Meet our Herd!
Our elephants enjoy a retired life from working as safari elephants. The elephants have freedom to move around the beautiful Sapana grounds by day and by night enjoy chain free corrals. If You’re in Nepal we offer a variety of programs where you will experience the joy of elephants without riding them. ALL proceeds from the activities and ALL your donations directly support our foundation allowing our elephants to enjoy their retired life and help other elephants experience that same joy.
We have currently have 5 elephants in our herd, each with a different story!
Meet Samrat Gaj
Samrat is our youngest elephant in the herd and also the only boy. Samrat was born in Nepal in 2013 and he has been with us since he was 2 years old. Like most young boys, his favorite thing to do is play! He spends his days grazing the grounds of Sapana and playing in the river. By night he enjoys his special tire toy we constructed in the chain free corrals. He is a very strong boy so we have to replace the ropes and tires often!
Meet Sirjana Kali
Sirjana is our largest elephant weighing in at over 3.5 tons, which is approximately the weight of 2 cars! She is also Samrat’s mom! Sirjana was born in India and sent to Nepal as a working elephant giving rides to tourists on jungle safari. She worked over 40 years in the tourism industry before joining us in 2019. She is enjoying her retired life alongside her son, her favorite things to do are swim freely in the river, dust and scratch. She shows us her joy by trumpeting loudly and often!
Meet Champa Kali (on right)
Champa is our strong, quiet girl, often spending time alone while she adjusts to her retired life. She is not participating in our activities as she shows signs of PTSD from her many years of work and the extreme training she endured to become a tourism elephant. She is showing signs of improvement and has become quite close with her corral neighbor Sirjana. We hope that she will become more social with the herd and be able to join our activities but she will tell us when she is ready in her own time.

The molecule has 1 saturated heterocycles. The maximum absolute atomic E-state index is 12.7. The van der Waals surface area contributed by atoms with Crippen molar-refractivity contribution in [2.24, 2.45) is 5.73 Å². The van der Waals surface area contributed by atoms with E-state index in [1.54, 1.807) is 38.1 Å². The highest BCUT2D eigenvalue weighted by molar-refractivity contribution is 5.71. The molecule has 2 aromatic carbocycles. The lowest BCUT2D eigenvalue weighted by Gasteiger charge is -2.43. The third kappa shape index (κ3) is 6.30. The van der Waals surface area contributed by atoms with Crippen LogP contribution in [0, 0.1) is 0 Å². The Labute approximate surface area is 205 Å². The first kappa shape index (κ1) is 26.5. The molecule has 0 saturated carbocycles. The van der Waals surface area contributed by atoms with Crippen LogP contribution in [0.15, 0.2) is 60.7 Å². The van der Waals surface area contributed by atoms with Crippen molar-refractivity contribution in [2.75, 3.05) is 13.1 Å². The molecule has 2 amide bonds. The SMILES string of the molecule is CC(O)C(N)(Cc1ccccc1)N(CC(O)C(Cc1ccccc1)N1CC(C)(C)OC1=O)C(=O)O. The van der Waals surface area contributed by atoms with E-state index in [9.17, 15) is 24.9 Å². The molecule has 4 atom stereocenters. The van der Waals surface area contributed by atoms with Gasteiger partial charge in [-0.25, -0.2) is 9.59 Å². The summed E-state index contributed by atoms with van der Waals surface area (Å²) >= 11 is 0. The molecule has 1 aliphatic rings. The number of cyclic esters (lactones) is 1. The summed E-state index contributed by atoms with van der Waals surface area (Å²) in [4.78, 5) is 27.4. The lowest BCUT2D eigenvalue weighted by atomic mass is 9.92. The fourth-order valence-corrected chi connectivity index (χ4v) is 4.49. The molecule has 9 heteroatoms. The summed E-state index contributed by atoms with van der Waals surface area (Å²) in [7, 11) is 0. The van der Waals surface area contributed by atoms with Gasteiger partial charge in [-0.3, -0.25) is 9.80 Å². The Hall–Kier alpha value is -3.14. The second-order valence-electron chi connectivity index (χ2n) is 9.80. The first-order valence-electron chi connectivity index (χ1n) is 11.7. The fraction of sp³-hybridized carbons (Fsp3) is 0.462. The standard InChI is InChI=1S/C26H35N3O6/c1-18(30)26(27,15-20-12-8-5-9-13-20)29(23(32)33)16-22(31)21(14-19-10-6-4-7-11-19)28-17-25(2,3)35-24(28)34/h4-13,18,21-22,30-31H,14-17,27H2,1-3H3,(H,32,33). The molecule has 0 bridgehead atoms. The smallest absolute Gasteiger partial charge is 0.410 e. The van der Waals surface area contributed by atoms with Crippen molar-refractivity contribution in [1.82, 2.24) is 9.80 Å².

Meet Lucky Kali
Lucky was the second elephant to join our herd and she is also the oldest. Lucky was retired in a joint effort by Direct Aid Nepal and Association Moey. She is a slow old girl and this shows in her pink face. As elephants age they begin to lose the pigment in their face and trunk area. Due to her old age we don’t know exactly when she was born but we believe it to be in the late 1940’s. Lucky worked all of her life in the logging industry in India and then the tourism industry in Nepal until she could no longer support the weight of the box used to carry people on her back. She has settled in nicely to the herd and become Auntie to little Samrat. As Samrat has grown she has also made two dear friends and for an elephant that is so meaningful.
We hope to be writing many more stories but we need your help!